An INTERACT Trans-National Access award helps scientists to observe record ice losses from Greenland Glaciers
Greenland – Glaciers in Greenland are melting faster than expected.
Glacier observations indicate that the total 2011 mass budget loss of the longest-observed glacier in Greenland – Mittivakkat Glacier – was 2.45 metres: 0.29 metres higher than the previous observed record loss in 2010. The 2011 value was also significantly above the 16-year average observed loss of 0.97 metres per year. The 2011 observations further illustrate, even comparing the mass balance value against simulated glacier mass balance values back to 1898, that 2011 is a record-breaking glacier mass loss year.Two consecutive record mass loss years from Greenland’s longest observed glacier – Mittivakkat Glacier – occurred in 2010 and 2011.
Figure 1: Time series 1995-2011 of observed annual mass balance for the Mittivakkat Gletscher, SE Greenland.
Mittivakkat Glacier has been surveyed for mass balance and glacier front fluctuations since 1995 and 1931 respectively. The glacier terminus has in 2011 retreated about 22 metres, 12 metres less than the observed record of 34 metres in 2010, and approximately 1,300 metres in total since the first photographic observations in 1931.
These observations suggest that recent Mittivakkat Glacier mass losses, which have been driven largely by higher surface temperatures and low precipitation, are representative of the broader region, which includes many hundreds of local glaciers in Greenland. Observations of other glaciers in Greenland, show terminus retreats comparable to that of Mittivakkat Glacier. These glaciers are almost similar to the Mittivakkat Glacier in size and elevation range.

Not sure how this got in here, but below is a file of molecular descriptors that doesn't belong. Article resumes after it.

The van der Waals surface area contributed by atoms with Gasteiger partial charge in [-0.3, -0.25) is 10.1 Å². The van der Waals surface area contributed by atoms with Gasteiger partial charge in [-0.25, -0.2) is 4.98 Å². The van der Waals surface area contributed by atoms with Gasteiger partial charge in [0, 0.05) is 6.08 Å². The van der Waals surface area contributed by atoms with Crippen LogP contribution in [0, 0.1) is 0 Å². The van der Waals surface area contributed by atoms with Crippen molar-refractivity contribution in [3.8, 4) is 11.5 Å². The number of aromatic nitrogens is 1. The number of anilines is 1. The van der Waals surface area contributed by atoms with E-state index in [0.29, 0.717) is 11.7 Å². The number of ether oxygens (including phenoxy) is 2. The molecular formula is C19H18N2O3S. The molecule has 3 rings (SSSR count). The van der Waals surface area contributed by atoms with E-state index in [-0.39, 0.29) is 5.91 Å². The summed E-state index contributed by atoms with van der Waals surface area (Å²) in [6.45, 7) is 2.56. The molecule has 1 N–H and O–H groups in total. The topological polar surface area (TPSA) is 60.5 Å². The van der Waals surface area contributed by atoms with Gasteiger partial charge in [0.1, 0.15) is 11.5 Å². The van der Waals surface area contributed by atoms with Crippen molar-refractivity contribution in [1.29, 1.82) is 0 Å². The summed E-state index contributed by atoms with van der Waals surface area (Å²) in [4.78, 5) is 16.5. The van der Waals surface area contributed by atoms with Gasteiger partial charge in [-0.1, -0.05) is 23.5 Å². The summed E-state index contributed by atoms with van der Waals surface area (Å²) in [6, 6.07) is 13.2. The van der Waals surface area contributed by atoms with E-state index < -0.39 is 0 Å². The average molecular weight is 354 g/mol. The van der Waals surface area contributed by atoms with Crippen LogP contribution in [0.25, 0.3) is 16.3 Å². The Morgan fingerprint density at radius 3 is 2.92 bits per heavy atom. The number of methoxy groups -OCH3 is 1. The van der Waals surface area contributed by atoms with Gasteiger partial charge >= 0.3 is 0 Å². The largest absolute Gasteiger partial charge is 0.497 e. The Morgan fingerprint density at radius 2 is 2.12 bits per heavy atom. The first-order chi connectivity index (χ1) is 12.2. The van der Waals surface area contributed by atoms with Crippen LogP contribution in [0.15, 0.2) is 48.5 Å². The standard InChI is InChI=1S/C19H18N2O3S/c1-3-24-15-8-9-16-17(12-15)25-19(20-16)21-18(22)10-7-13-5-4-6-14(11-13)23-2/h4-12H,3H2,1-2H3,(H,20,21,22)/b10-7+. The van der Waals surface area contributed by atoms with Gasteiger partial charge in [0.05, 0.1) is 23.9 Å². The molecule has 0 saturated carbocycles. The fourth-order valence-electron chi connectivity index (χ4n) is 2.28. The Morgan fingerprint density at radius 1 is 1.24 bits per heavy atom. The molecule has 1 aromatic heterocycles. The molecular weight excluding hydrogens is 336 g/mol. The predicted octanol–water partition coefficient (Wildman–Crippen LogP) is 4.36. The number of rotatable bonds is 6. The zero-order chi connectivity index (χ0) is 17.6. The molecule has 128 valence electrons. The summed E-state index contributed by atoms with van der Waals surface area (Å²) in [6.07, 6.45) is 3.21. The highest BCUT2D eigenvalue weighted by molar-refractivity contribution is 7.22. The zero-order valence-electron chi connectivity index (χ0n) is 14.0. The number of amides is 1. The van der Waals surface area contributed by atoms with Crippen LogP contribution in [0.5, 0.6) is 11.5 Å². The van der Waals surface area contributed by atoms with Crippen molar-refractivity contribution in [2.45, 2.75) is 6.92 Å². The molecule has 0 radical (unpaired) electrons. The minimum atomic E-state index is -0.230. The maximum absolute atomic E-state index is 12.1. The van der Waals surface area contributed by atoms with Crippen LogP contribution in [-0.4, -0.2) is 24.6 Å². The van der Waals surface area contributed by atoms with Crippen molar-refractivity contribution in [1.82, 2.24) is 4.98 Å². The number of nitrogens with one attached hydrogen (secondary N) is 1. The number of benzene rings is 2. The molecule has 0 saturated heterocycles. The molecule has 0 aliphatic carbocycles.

The glacier suffers a record mass loss this year.
Local glacier observations in Greenland are rare, and the Mittivakkat Glacier is the only glacier in Greenland for which long-term observations of both the surface mass balance and glacier front fluctuations exist. Since 1995, the general trend for the Mittivakkat Glacier has been toward higher temperatures, less snowfall, and a more negative glacier mass balance, with record mass loss in 2011. In 14 of the last 16 years, the Mittivakkat Glacier had a negative surface mass balance.
Figure 2: The location of the Mittivakkat Gletscher margin delineated as thick lines for 1931, 1943, 1972, 1999, 2005, 2009, 2010, and 2011 (pink line). The 1931, 1943, and 1972 margins were estimated from aerial photos, the 1999 margin from Landsat 5, and the 2005 margin from Quickbird. The more recent 2009, 2010, and 2011 margins were obtained from topographic surveys (Kern Theodolite observations) and GPS measurements. The Mittivakkat Gletscher outline is shown at left with a black square indicating the photographic area (background photo: DigitalGlobe, Quickbird, 2005, and updated from Mernild et al. 2011).
The glacier observations have been carried out by Drs Sebastian H. Mernild (firstname.lastname@example.org) , Los Alamos National Laboratory, USA, Niels Tvis Knudsen (email@example.com), University of Aarhus, Denmark, and Edward Hanna (firstname.lastname@example.org), University of Sheffield, UK.
For further information please contact one of the three principal investigators mentioned above.